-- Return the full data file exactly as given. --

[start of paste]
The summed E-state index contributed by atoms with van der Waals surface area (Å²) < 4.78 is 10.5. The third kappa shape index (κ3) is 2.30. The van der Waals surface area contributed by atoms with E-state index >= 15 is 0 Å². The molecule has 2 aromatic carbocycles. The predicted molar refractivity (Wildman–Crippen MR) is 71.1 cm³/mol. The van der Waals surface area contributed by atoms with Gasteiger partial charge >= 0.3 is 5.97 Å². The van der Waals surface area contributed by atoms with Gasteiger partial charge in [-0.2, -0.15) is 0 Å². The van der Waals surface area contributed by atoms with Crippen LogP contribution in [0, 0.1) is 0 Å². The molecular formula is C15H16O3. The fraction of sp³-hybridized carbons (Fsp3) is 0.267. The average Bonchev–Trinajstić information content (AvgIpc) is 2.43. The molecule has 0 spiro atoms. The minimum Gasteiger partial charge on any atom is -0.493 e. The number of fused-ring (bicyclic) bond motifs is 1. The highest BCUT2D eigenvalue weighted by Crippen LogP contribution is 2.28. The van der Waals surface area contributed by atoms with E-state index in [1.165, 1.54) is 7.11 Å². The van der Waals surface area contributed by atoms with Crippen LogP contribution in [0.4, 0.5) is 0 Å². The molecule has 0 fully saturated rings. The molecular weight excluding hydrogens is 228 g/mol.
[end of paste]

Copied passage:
The summed E-state index contributed by atoms with van der Waals surface area (Å²) < 4.78 is 10.5. The third kappa shape index (κ3) is 2.30. The van der Waals surface area contributed by atoms with E-state index >= 15 is 0 Å². The molecule has 2 aromatic carbocycles. The predicted molar refractivity (Wildman–Crippen MR) is 71.1 cm³/mol. The van der Waals surface area contributed by atoms with Gasteiger partial charge >= 0.3 is 5.97 Å². The van der Waals surface area contributed by atoms with Gasteiger partial charge in [-0.2, -0.15) is 0 Å². The van der Waals surface area contributed by atoms with Crippen LogP contribution in [0, 0.1) is 0 Å². The molecular formula is C15H16O3. The fraction of sp³-hybridized carbons (Fsp3) is 0.267. The average Bonchev–Trinajstić information content (AvgIpc) is 2.43. The molecule has 0 spiro atoms. The minimum Gasteiger partial charge on any atom is -0.493 e. The number of fused-ring (bicyclic) bond motifs is 1. The highest BCUT2D eigenvalue weighted by Crippen LogP contribution is 2.28. The van der Waals surface area contributed by atoms with E-state index in [1.165, 1.54) is 7.11 Å². The van der Waals surface area contributed by atoms with Crippen LogP contribution in [0.4, 0.5) is 0 Å². The molecule has 0 fully saturated rings. The molecular weight excluding hydrogens is 228 g/mol.